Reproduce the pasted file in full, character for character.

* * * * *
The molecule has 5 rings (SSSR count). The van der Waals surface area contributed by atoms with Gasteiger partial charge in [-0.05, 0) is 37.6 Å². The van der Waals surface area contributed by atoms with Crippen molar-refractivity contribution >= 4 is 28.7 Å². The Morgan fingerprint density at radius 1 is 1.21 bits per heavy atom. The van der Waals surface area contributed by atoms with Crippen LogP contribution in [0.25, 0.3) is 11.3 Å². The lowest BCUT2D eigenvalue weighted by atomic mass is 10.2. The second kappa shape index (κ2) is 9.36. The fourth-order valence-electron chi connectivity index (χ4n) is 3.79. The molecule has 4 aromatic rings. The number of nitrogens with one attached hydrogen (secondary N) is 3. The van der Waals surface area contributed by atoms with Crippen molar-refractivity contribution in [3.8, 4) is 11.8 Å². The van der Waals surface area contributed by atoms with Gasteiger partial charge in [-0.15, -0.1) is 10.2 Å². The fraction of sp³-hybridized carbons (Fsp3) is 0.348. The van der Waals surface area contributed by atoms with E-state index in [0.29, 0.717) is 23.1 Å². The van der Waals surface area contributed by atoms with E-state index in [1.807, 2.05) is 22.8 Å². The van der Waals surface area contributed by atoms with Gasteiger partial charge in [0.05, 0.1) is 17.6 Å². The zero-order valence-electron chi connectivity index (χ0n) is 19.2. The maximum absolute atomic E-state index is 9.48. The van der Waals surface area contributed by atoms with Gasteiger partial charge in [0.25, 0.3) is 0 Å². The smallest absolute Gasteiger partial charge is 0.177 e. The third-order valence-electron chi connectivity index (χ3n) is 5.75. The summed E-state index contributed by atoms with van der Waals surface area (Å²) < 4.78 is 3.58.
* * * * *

The molecule has 5 rings (SSSR count). The van der Waals surface area contributed by atoms with Gasteiger partial charge in [-0.05, 0) is 37.6 Å². The van der Waals surface area contributed by atoms with Crippen molar-refractivity contribution >= 4 is 28.7 Å². The Morgan fingerprint density at radius 1 is 1.21 bits per heavy atom. The van der Waals surface area contributed by atoms with Crippen LogP contribution in [0.25, 0.3) is 11.3 Å². The lowest BCUT2D eigenvalue weighted by atomic mass is 10.2. The second kappa shape index (κ2) is 9.36. The fourth-order valence-electron chi connectivity index (χ4n) is 3.79. The molecule has 4 aromatic rings. The number of nitrogens with one attached hydrogen (secondary N) is 3. The van der Waals surface area contributed by atoms with Crippen molar-refractivity contribution in [3.8, 4) is 11.8 Å². The van der Waals surface area contributed by atoms with Gasteiger partial charge in [-0.15, -0.1) is 10.2 Å². The fraction of sp³-hybridized carbons (Fsp3) is 0.348. The van der Waals surface area contributed by atoms with E-state index in [0.29, 0.717) is 23.1 Å². The van der Waals surface area contributed by atoms with E-state index in [1.807, 2.05) is 22.8 Å². The van der Waals surface area contributed by atoms with Gasteiger partial charge in [0.05, 0.1) is 17.6 Å². The zero-order valence-electron chi connectivity index (χ0n) is 19.2. The maximum absolute atomic E-state index is 9.48. The van der Waals surface area contributed by atoms with Gasteiger partial charge in [0.25, 0.3) is 0 Å². The smallest absolute Gasteiger partial charge is 0.177 e. The third-order valence-electron chi connectivity index (χ3n) is 5.75. The summed E-state index contributed by atoms with van der Waals surface area (Å²) < 4.78 is 3.58.